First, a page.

spring-beauty-splashHe checked on the woman and children several times always finding them asleep.  The children’s breathing was regular and less shallow.  The pink of their cheeks faded as the fever dropped.  Twice more he fed and diapered them and assisted the woman to the pot.  The next two days were much the same, more feeding, more dosing with Dr. Marvel, more changing, and always, more washing.  The little boy rallied first, trailing Joe.  From time to time, he called for Mama, but overall seemed contented.  Joe looked forward to the woman regaining her strength and assuming her responsibilities.  She was attentive to the baby girl who still lay abed with her.  Thankfully, the baby finally got hungry enough to accept the bottle after a few tries.  It made it easier to get the Dr. Marvel’s in her, anyway.  The woman could barely stay awake long enough to feed the baby but kept it at her side.  On the fourth day, the woman began to eat regular food, though she mashed it first.  One day, she coughed and spit a cracked molar into her palm, increasing Joe’s guilt about burying her alive, though he still didn’t remember hitting her with the shovel.  Joe had hopes when she’d learn some English soon, since he didn’t understand a word she said when she did speak to the baby or cry out in pain upon moving.  She had picked up on coffee, milk, baby, hurt, boy, pot, and a few other words, but there was no conversation yet.  She never called him “Joe.”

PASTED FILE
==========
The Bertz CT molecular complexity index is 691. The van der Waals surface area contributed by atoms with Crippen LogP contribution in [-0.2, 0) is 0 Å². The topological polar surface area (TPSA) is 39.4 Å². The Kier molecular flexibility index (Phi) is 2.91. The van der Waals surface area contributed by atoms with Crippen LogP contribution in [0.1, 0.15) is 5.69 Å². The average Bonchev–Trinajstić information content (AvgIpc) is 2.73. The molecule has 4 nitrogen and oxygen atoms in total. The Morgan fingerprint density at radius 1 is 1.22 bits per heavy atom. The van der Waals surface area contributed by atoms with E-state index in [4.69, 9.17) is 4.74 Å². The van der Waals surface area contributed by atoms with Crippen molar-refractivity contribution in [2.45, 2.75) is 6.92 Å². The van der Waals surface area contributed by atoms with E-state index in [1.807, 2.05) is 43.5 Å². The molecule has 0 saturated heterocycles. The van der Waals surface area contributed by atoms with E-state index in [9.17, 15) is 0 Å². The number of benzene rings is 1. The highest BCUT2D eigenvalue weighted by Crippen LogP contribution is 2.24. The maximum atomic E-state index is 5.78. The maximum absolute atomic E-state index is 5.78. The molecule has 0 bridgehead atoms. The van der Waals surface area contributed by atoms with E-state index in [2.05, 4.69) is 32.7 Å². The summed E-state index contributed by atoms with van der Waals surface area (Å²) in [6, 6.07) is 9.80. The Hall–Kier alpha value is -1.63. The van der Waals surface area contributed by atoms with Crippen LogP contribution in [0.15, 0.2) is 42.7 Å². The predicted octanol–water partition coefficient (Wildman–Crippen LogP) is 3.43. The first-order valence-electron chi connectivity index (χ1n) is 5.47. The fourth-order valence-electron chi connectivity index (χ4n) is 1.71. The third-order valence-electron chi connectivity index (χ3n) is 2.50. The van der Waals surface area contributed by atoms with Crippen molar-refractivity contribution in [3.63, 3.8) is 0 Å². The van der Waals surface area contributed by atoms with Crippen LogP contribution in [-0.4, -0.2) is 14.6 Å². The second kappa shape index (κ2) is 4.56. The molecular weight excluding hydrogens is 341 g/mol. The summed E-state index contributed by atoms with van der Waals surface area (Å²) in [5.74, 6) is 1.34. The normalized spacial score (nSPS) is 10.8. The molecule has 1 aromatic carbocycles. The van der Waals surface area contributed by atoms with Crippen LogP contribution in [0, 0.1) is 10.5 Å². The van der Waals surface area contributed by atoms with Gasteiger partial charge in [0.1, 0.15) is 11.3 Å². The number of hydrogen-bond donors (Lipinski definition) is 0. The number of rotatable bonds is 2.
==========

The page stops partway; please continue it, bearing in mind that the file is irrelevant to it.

Though there was no real talking between, Joe sensed a change.  The woman was able to leave the bed for longer and longer periods, and kept the baby on her hip as she padded around the cabin. Her bruises were fading and she was able to hold the baby with her left arm and feed it with her right. She was turning out to be a beauty, but looked so young to be a mother.  It warmed him to see the tiny girl laugh at her mother, though the boy clearly preferred Joe.  Joe had expected him to show more interest in his mother once she was out of bed, but he didn’t.  Maybe boys just liked men. Joe rigged a rough rope bed in the corner near the fireplace for the boy, thinking he could make a trundle when the girl was older. He was starting to think of her as “Anna” instead of “the woman.”  Anna only referred to the girl as “Baby” and the boy as “Boy.”  One day, he brought her the first Spring Beauty and she called him “Joe.”  Joe was glad of her and the children, glad of the life opening up to him.